I don't think it occurred to me right then, but the incident with Sarah strongly reminds me, today, of yet another family memorial moment involving a much younger Sarah. My Grandmother, Tessa (Val's mother), died on Easter Sunday morning sixteen years before her only daughter, Val. My late wife and I had traveled to Puget Sound area for Tessa's memorial. We would be spreading her ashes in Puget Sound near "Point No Point". My mother pulled me aside and told me that she had decided she didn't want anyone to be on the charter boat that we would be spreading Tessa's ashes from who didn't come direct blood line from Grandma Tessa. Sheri, my late wife, had been very close to Tessa and was crushed by the decision. The other decision was that the cruise would be in the tradition of an Irish wake. This was assumed to mean that large amounts of Irish whiskey would be consumed before, during and after the ceremonial scattering of my grandmother's earthly remains at sea. Not being fond of whiskey, I consumed less than some of the family but my recollection is, nonetheless, a bit blurry. One snafu stands out and I shall perversely re-tell it to the best of my ability. My Mother picked which side of the boat to dispose of the ashes and the captain, who of course was sober as a judge, made a comment about wind which we all ignored. The day was breezy and clear and the ashes sparkled in the salt water as the boat (the captain had killed the engine and was "letting her drift") was pushed by the wind. The problem was, Mom had picked the upwind side of the boat, so the same wind that pushed the boat also caught the ashes and blew them back onto the deck and, occasionally, us. I pointed this out to my mother, who argued, pointing to the ashes in the water moving away from us. Finally Sarah said, "Grandma tastes salty" (at this time she was five or six, I think). I then forced the issue, grabbing my mother by the shoulders, and forcing her to move to the other (downwind) side of the boat. She was very unhappy with me for this but later apologized for her harsh words. So, yeah, that happened. Or something similar.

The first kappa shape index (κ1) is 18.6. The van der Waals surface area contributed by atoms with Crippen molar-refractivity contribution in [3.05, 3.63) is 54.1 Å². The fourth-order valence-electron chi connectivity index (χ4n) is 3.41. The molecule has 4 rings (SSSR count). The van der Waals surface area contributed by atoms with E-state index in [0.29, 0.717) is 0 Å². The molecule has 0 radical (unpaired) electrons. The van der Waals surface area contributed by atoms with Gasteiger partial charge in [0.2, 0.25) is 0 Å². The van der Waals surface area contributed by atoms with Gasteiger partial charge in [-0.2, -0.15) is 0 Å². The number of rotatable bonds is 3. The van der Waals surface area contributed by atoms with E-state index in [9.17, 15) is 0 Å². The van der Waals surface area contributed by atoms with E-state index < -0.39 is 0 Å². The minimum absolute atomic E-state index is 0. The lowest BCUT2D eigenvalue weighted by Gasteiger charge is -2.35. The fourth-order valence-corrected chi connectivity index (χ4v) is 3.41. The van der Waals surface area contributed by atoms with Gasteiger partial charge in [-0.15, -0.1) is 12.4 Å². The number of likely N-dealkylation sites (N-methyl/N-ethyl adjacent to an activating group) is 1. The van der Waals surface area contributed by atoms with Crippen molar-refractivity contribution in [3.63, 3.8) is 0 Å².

I promised to come back to what was done with the baggie of my mother's cremated remains that my family and I brought back to Arkansas. We've gradually settled on a location for the disposal of the earthly remains of family members after cremation. Hiking is required, because it is in a roadless area wilderness on the mountain behind the cabin that I built, and in which my late wife and I raised our children. The spot is at the edge of a large rock glacier, called Horseshoe Glacier locally. My late wife, Sheri's remains were scattered there, as well as a portion of my mother's. It is a stunning location and extremely private. When we chose the site, there was a decent trail leading to Horseshoe Glacier but the intervening years and neglected maintenance have made the access more difficult.

Not that I'm in a rush, still, all things considered, I rather hope that before we have any more family members memorialized in this way, that my ashes will join those we've placed there.

I had always interpreted "spared from the mundane" as a sharp observation on the sheer strangeness of our own family's history. When requested to give an honest first impression of this account, a noder that I have much respect for made the following observation: "-- I think 'spared from the mundane' is what kids think-- cherish every mundane moment- is what adults think- at least the smart ones )". This definitely rings true! I've found that, as I age, I have a great deal of appreciation for "mundane moments".